At first glance, we may see this as a brotherly act meant for goodwill, to save his little brother’s life and protect his father from some pain. But most likely, there’s more to it than that. In Chapter 35, we’re told that Reuben slept with Bilhah, his father’s concubine (she was originally Rachel’s maidservant). This act was much more than a personal transgression—it was a political statement announcing his intention of taking control of the community/of replacing his father as leader of their tribe. This act had estranged Reuben from his father. He’s lost the rights of the firstborn and they had been passed on to Judah. But perhaps saving Joseph’s life would restore him—at least somewhat—to his father’s favor.
The brothers accept Reuben’s advice: they strip the hated robe off Joseph and throw him into a dry pit. By now, they’ve worked up an appetite, so while they’re eating they notice a passing caravan of Ishmaelites on their way to Egypt. The brothers are shepherds, not practiced criminals, and so they’re making up the plan as they go along. Judah suggests they sell Joseph rather than kill him—"he is our brother, our own flesh, after all.”
While they’re scheming and arguing and figuring out their best course of action, some other traders—Midianites—come by and pull Joseph out of the pit. They sell Joseph to the Ishmaelites for 20 silver shekels, which isn’t a lot of money, he’s a scrawny thing, I guess, and they take him off to Egypt.
That’s a little different interpretation of the story than I’ve read in the past—but look at the words and see what you think. Interesting. It does explain however, Reuben’s reaction when he returns to the pit and discovers that Joseph is gone. In anguish he tears his clothes and shouts, “where shall I go?” His way back to his father’s favor has just disappeared.
Beyond our reading today, we read that the brothers dip Joseph’s hated robe into animal blood and bring it to their father for him to see, with no words of explanation. Jacob sees the robe is Joseph’s, and interprets that he has been devoured by wild beasts. Jacob descends into extreme mourning and refuses to be comforted.
Though Joseph is now out of their hair and they really don’t know the details of how that has happened, he is far from dead. He will be sold—not to work on the quarries or great building projects in Egypt, but as a household slave to a rich and powerful man, Potiphar, a captain of Pharaoh’s personal body guard. Though the brothers may think they have seen the last of their arrogant little brother, their relationship with him is by no means over.
Joseph’s story has just begun.
A few things come to mind as we look at this first part of Joseph’s story. You may think of some others, but here are my ideas:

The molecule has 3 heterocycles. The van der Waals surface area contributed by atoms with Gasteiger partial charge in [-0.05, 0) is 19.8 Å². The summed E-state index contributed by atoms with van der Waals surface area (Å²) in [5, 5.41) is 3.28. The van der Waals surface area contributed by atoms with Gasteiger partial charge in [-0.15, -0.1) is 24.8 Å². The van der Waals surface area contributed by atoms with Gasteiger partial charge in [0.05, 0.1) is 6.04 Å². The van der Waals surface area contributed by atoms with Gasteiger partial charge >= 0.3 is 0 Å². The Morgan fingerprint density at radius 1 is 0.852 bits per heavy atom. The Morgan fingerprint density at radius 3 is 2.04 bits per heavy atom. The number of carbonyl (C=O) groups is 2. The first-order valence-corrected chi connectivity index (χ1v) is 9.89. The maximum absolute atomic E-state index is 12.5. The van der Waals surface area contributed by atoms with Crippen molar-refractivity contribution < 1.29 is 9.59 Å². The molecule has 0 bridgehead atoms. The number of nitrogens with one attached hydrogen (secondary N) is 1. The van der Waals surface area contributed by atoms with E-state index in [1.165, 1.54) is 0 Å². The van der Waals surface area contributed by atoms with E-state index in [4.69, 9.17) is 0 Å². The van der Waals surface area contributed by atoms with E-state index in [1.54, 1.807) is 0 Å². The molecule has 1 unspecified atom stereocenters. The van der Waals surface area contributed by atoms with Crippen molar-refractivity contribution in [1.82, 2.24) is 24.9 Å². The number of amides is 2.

First, Joseph’s behavior in light of his father’s favor: Did knowing he was beloved make it okay to “lord” that favor over others? He was young and he had much to learn, and obviously he does learn by the end of his story—but he treated his brothers without regard for their value and dignity and alienated them in the process.
I have experienced Christians over the years who have treated those who don’t share their faith as less worthy because they have different beliefs and ideas. Sometimes Christians treat other Christians that way, too. How is that helpful? How does that live out the good news and make disciples? It doesn’t. It seems that it’s worth noting that as Joseph and his family eventually move into Egypt, a foreign land where beliefs are very different—that they are cared for in a generous way, good things happen, and God continues to work through those whose faith and beliefs are very different.
Secondly, we can see in this story how small actions make a big difference. Reuben, even though his intentions may not have been fully selfless, saved Joseph’s life and paved a way for God to work by stopping his brothers from killing Joseph, convincing them instead to put him in the cistern. That’s still not a good thing, but it kept Joseph alive, and God saved the family as a result of it. God worked through this small act.
Perhaps we hesitate to act in some situations because we feel like what we do is so miniscule in comparison to what needs to be done. But taking one step in the right direction, invites other small steps. Gives us confidence to try another step. And together, if we’re all doing something positive, something good and surprising can happen as God blesses the actions and uses them.
Though it’s a glimpse into next week’s story, I always have in mind Joseph’s statement to his brothers as the end of the story: You intended to harm me, but God intended it for good to accomplish what is now being done, the saving of many lives (Genesis 50:20).
God never stops working. When relationships are bad; God keeps working. When the job is lost; God keeps working. When we get sick, or tired, or feel lost or alone…or whatever it might be: God continues to work. We may not be able to see it or understand it or figure it out, but God continues to work in our world/in our lives.
That’s the good news.